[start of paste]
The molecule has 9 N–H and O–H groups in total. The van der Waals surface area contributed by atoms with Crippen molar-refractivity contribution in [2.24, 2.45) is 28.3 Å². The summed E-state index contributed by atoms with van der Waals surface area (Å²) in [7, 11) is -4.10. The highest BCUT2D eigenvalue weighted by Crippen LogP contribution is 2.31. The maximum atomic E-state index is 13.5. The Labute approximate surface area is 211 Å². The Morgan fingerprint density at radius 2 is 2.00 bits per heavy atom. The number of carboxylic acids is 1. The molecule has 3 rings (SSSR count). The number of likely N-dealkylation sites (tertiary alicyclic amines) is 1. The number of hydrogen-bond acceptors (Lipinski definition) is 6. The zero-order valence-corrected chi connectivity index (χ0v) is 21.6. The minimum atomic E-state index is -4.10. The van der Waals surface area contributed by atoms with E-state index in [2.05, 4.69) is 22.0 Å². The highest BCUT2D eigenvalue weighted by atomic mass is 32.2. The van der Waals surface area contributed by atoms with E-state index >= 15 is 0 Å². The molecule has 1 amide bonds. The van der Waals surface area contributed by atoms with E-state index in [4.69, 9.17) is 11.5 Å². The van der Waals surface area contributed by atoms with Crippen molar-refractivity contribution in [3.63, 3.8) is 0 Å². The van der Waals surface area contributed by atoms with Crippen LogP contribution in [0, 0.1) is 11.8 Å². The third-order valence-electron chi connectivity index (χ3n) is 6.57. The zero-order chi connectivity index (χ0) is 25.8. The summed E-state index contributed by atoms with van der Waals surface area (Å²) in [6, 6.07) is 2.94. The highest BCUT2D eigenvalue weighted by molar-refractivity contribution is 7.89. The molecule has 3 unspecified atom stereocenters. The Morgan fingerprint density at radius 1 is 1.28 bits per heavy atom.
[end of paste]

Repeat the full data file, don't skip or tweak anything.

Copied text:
The molecule has 9 N–H and O–H groups in total. The van der Waals surface area contributed by atoms with Crippen molar-refractivity contribution in [2.24, 2.45) is 28.3 Å². The summed E-state index contributed by atoms with van der Waals surface area (Å²) in [7, 11) is -4.10. The highest BCUT2D eigenvalue weighted by Crippen LogP contribution is 2.31. The maximum atomic E-state index is 13.5. The Labute approximate surface area is 211 Å². The Morgan fingerprint density at radius 2 is 2.00 bits per heavy atom. The number of carboxylic acids is 1. The molecule has 3 rings (SSSR count). The number of likely N-dealkylation sites (tertiary alicyclic amines) is 1. The number of hydrogen-bond acceptors (Lipinski definition) is 6. The zero-order valence-corrected chi connectivity index (χ0v) is 21.6. The minimum atomic E-state index is -4.10. The van der Waals surface area contributed by atoms with E-state index in [2.05, 4.69) is 22.0 Å². The highest BCUT2D eigenvalue weighted by atomic mass is 32.2. The van der Waals surface area contributed by atoms with E-state index >= 15 is 0 Å². The molecule has 1 amide bonds. The van der Waals surface area contributed by atoms with E-state index in [4.69, 9.17) is 11.5 Å². The van der Waals surface area contributed by atoms with Crippen molar-refractivity contribution in [3.63, 3.8) is 0 Å². The van der Waals surface area contributed by atoms with Crippen LogP contribution in [0, 0.1) is 11.8 Å². The third-order valence-electron chi connectivity index (χ3n) is 6.57. The zero-order chi connectivity index (χ0) is 25.8. The summed E-state index contributed by atoms with van der Waals surface area (Å²) in [6, 6.07) is 2.94. The highest BCUT2D eigenvalue weighted by molar-refractivity contribution is 7.89. The molecule has 3 unspecified atom stereocenters. The Morgan fingerprint density at radius 1 is 1.28 bits per heavy atom.